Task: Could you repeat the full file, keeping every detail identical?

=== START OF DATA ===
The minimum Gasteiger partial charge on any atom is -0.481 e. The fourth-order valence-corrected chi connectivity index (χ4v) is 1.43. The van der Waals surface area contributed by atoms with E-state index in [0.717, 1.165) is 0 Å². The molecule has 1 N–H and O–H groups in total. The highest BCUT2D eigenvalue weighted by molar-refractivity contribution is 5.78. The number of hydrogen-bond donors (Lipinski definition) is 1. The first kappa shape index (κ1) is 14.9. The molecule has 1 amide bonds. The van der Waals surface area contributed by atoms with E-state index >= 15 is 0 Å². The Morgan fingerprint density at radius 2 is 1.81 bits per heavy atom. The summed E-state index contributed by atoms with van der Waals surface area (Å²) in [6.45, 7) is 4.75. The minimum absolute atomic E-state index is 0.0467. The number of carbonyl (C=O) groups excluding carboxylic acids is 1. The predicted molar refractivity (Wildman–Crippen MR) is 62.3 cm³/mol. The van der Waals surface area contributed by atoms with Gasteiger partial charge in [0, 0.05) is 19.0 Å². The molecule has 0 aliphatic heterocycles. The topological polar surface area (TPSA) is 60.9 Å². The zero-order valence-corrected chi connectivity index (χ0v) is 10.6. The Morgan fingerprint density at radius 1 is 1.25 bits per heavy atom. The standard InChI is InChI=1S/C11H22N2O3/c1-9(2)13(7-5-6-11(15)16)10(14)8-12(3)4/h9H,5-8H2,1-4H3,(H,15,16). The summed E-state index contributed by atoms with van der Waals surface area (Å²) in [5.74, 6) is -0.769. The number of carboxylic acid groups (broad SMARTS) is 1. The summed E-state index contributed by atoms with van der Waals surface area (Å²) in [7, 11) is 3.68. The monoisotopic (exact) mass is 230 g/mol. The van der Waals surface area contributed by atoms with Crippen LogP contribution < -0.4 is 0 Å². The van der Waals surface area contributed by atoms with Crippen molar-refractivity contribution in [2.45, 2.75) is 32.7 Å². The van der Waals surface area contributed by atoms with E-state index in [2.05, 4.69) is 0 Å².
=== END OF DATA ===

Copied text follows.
The minimum Gasteiger partial charge on any atom is -0.481 e. The fourth-order valence-corrected chi connectivity index (χ4v) is 1.43. The van der Waals surface area contributed by atoms with E-state index in [0.717, 1.165) is 0 Å². The molecule has 1 N–H and O–H groups in total. The highest BCUT2D eigenvalue weighted by molar-refractivity contribution is 5.78. The number of hydrogen-bond donors (Lipinski definition) is 1. The first kappa shape index (κ1) is 14.9. The molecule has 1 amide bonds. The van der Waals surface area contributed by atoms with E-state index >= 15 is 0 Å². The Morgan fingerprint density at radius 2 is 1.81 bits per heavy atom. The summed E-state index contributed by atoms with van der Waals surface area (Å²) in [6.45, 7) is 4.75. The minimum absolute atomic E-state index is 0.0467. The number of carbonyl (C=O) groups excluding carboxylic acids is 1. The predicted molar refractivity (Wildman–Crippen MR) is 62.3 cm³/mol. The van der Waals surface area contributed by atoms with Gasteiger partial charge in [0, 0.05) is 19.0 Å². The molecule has 0 aliphatic heterocycles. The topological polar surface area (TPSA) is 60.9 Å². The zero-order valence-corrected chi connectivity index (χ0v) is 10.6. The Morgan fingerprint density at radius 1 is 1.25 bits per heavy atom. The standard InChI is InChI=1S/C11H22N2O3/c1-9(2)13(7-5-6-11(15)16)10(14)8-12(3)4/h9H,5-8H2,1-4H3,(H,15,16). The summed E-state index contributed by atoms with van der Waals surface area (Å²) in [5.74, 6) is -0.769. The number of carboxylic acid groups (broad SMARTS) is 1. The summed E-state index contributed by atoms with van der Waals surface area (Å²) in [7, 11) is 3.68. The monoisotopic (exact) mass is 230 g/mol. The van der Waals surface area contributed by atoms with Crippen LogP contribution < -0.4 is 0 Å². The van der Waals surface area contributed by atoms with Crippen molar-refractivity contribution in [2.45, 2.75) is 32.7 Å². The van der Waals surface area contributed by atoms with E-state index in [2.05, 4.69) is 0 Å².